Accountability for making actual progress, not just paying lip service to gender equality, is central to the initiative, and commitments need to be directly relevant to the specific challenges and opportunities of each Champion’s organisation.

Champions were asked to undertake two additional concrete and measurable (S.M.A.R.T.) institutional actions to advance gender equality, either in the executive management of the organisation or in its programmatic work . These actions could be drawn from strategy documents or work plans of the organization, existing work could be made more visible with a view to strengthening ongoing efforts, or new initiatives could be launched specifically due to the initiative.

Approximately 300 commitments were made by Champions in the first year of the initiative. Some deeply targeted, some aspirational, commitments fall on a broad spectrum depending on where each Champion’s organisation currently lies on its path to gender equality.

What are S.M.A.R.T. Commitments?

Specific; Measurable; Achievable (Action-oriented & Ambitious); Realistic (Relevant & Resourced); Time-Bound.

Champions reported on 156 commitments in the survey, with examples cited under specific categories below (each commitment could be assigned to more than one category).

Good Governance (26% of commitments)

  • Ensure that at least 30% of participants in IPU Assemblies are women, and that all decision-making structures of the IPU comprise a minimum of 30% women by 2017 and reach 40% by 2020. (IPU)
  • IFRC Strategic Framework on Gender and Diversity should be implemented by IFCR Secretariat, and adopted by at least 50% of its member National Societies for national application. (IFRC)

Leadership and Accountability (41% of commitments)

  • Create a Gender Equality Seal for the Union by the end of 2016. (IUCN)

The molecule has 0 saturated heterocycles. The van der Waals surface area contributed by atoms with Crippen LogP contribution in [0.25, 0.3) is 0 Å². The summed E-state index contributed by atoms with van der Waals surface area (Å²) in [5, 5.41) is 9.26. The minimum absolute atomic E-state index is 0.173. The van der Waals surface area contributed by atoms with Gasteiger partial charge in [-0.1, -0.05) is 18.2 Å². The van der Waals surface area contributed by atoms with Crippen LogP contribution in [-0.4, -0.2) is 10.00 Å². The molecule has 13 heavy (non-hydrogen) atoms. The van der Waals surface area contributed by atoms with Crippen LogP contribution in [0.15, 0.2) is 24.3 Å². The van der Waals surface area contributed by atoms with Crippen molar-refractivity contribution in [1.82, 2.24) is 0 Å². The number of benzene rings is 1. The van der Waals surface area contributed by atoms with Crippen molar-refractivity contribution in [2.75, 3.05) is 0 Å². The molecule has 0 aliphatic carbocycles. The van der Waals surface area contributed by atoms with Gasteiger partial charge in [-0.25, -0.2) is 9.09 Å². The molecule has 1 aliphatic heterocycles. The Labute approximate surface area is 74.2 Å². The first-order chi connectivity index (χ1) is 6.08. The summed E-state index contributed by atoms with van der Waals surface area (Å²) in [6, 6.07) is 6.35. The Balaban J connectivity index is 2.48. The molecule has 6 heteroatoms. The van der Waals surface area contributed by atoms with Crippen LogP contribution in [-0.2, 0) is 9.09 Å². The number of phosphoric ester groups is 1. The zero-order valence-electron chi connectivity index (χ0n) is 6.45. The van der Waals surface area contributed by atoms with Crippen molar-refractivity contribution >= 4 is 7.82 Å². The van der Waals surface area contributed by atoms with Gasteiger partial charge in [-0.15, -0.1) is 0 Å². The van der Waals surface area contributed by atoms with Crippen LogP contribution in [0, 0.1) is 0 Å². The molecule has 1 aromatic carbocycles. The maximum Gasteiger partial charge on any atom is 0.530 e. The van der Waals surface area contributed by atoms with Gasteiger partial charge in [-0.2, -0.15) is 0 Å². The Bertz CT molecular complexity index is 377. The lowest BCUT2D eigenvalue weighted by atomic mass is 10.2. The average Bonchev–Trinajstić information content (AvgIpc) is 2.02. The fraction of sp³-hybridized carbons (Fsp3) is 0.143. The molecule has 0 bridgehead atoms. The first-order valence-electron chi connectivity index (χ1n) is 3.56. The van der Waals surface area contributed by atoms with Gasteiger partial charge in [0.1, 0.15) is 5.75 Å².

• Undertake a global survey and research on the situation of women in the world of work to identify aspirations, obstacles and innovative action. (ILO) Meetings & Conferences (30%)
  • Encourage gender balance among delegates and track and publish those numbers of female delegates attending the conferences. (ITU)

Organizational Culture (49% of commitments)

  • Gender equality and human rights e-learning series on mainstreaming competencies launched with 80% of new HQ level staff having completed the module by September 2016. (WHO)
  • Eliminate gender stereotypes in the allocation of responsibilities by assigning tasks based on the individuals’ skills, aptitudes and aspirations and not on sexual stereotypes. (Mexico)

Recruitment & Selection (25%)

  • Improve by 10 points the percentage of women in management level at the Permanent Mission by 1 Sept 2016. (Switzerland)

Work-Life Balance (19%)

  • Strive for a balance of work and family life for both women and men. We will, inter alia, avoid calling meetings in the early morning or late afternoon. (Denmark, Finland, Iceland, Norway and Sweden are working together to realise their commitments)

Interview findings indicate that many commitments were originally made in consultation with focal points in order to fully grasp organisational capacity and needs. In many cases, the design and formulation of these public commitments were used to reinvigorate, develop and/or improve gender policies and programmes. Focal points have found that the public nature of the leadership commitments has given them the additional mandate to push through pipeline activities and sometimes stretch them further. More specifically, the initiative has helped push the development of targeted action plans to ensure timely implementation of gender policies.

Overall, a significant number of first-year commitments have been met. Some of these commitments are being replaced, while others will remain in place to further build upon for even greater impact. Of the commitments that were not met, many related to Leadership & Accountability and Organisational Culture, which tend to be longer-term in nature. Going forward, it would be useful to break commitments into yearly targets so that tangible progress can be measured more easily. At the same time, only 1% of commitments were determined to have proven unfeasible. Of the commitments that were met, Champions stated that approximately half the time they encountered no major hurdles. Where obstacles were encountered, the primary explanation related to lack of resources or dedicated staffing. In interviews, several focal points also spoke of the need to get more buy-in from senior and middle managers in their organisations.